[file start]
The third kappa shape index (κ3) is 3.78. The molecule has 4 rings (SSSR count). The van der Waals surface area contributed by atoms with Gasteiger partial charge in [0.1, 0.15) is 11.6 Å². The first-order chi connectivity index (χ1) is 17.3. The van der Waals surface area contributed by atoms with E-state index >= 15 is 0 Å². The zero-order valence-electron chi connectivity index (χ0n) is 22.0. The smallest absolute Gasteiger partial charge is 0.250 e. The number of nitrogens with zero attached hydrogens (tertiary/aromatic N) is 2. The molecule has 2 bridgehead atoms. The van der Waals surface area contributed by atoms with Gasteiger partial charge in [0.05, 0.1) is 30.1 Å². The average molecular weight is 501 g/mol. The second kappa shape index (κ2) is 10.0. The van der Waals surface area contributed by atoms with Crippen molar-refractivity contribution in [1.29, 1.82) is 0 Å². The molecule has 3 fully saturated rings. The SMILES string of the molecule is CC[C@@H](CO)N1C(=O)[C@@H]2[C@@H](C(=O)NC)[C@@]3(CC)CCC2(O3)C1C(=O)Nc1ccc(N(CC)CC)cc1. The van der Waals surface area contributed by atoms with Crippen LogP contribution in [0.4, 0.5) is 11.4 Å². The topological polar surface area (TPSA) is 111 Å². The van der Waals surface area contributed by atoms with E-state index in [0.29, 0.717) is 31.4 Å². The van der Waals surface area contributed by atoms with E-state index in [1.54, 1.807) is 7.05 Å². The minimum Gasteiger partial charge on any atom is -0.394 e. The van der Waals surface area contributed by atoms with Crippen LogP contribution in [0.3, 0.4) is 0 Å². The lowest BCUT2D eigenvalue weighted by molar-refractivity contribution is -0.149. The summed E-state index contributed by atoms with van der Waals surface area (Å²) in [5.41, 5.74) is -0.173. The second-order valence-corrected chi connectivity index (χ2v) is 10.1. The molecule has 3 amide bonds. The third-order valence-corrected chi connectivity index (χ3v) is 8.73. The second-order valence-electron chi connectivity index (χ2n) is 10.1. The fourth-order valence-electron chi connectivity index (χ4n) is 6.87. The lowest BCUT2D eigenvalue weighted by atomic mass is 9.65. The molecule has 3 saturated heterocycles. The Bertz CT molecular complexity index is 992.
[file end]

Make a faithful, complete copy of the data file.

The third kappa shape index (κ3) is 3.78. The molecule has 4 rings (SSSR count). The van der Waals surface area contributed by atoms with Gasteiger partial charge in [0.1, 0.15) is 11.6 Å². The first-order chi connectivity index (χ1) is 17.3. The van der Waals surface area contributed by atoms with E-state index >= 15 is 0 Å². The zero-order valence-electron chi connectivity index (χ0n) is 22.0. The smallest absolute Gasteiger partial charge is 0.250 e. The number of nitrogens with zero attached hydrogens (tertiary/aromatic N) is 2. The molecule has 2 bridgehead atoms. The van der Waals surface area contributed by atoms with Gasteiger partial charge in [0.05, 0.1) is 30.1 Å². The average molecular weight is 501 g/mol. The second kappa shape index (κ2) is 10.0. The van der Waals surface area contributed by atoms with Crippen molar-refractivity contribution in [1.29, 1.82) is 0 Å². The molecule has 3 fully saturated rings. The SMILES string of the molecule is CC[C@@H](CO)N1C(=O)[C@@H]2[C@@H](C(=O)NC)[C@@]3(CC)CCC2(O3)C1C(=O)Nc1ccc(N(CC)CC)cc1. The van der Waals surface area contributed by atoms with Crippen LogP contribution in [0.4, 0.5) is 11.4 Å². The topological polar surface area (TPSA) is 111 Å². The van der Waals surface area contributed by atoms with E-state index in [0.29, 0.717) is 31.4 Å². The van der Waals surface area contributed by atoms with E-state index in [1.54, 1.807) is 7.05 Å². The minimum Gasteiger partial charge on any atom is -0.394 e. The van der Waals surface area contributed by atoms with Crippen LogP contribution in [0.3, 0.4) is 0 Å². The lowest BCUT2D eigenvalue weighted by molar-refractivity contribution is -0.149. The summed E-state index contributed by atoms with van der Waals surface area (Å²) in [5.41, 5.74) is -0.173. The second-order valence-corrected chi connectivity index (χ2v) is 10.1. The molecule has 3 amide bonds. The third-order valence-corrected chi connectivity index (χ3v) is 8.73. The second-order valence-electron chi connectivity index (χ2n) is 10.1. The fourth-order valence-electron chi connectivity index (χ4n) is 6.87. The lowest BCUT2D eigenvalue weighted by atomic mass is 9.65. The molecule has 3 saturated heterocycles. The Bertz CT molecular complexity index is 992.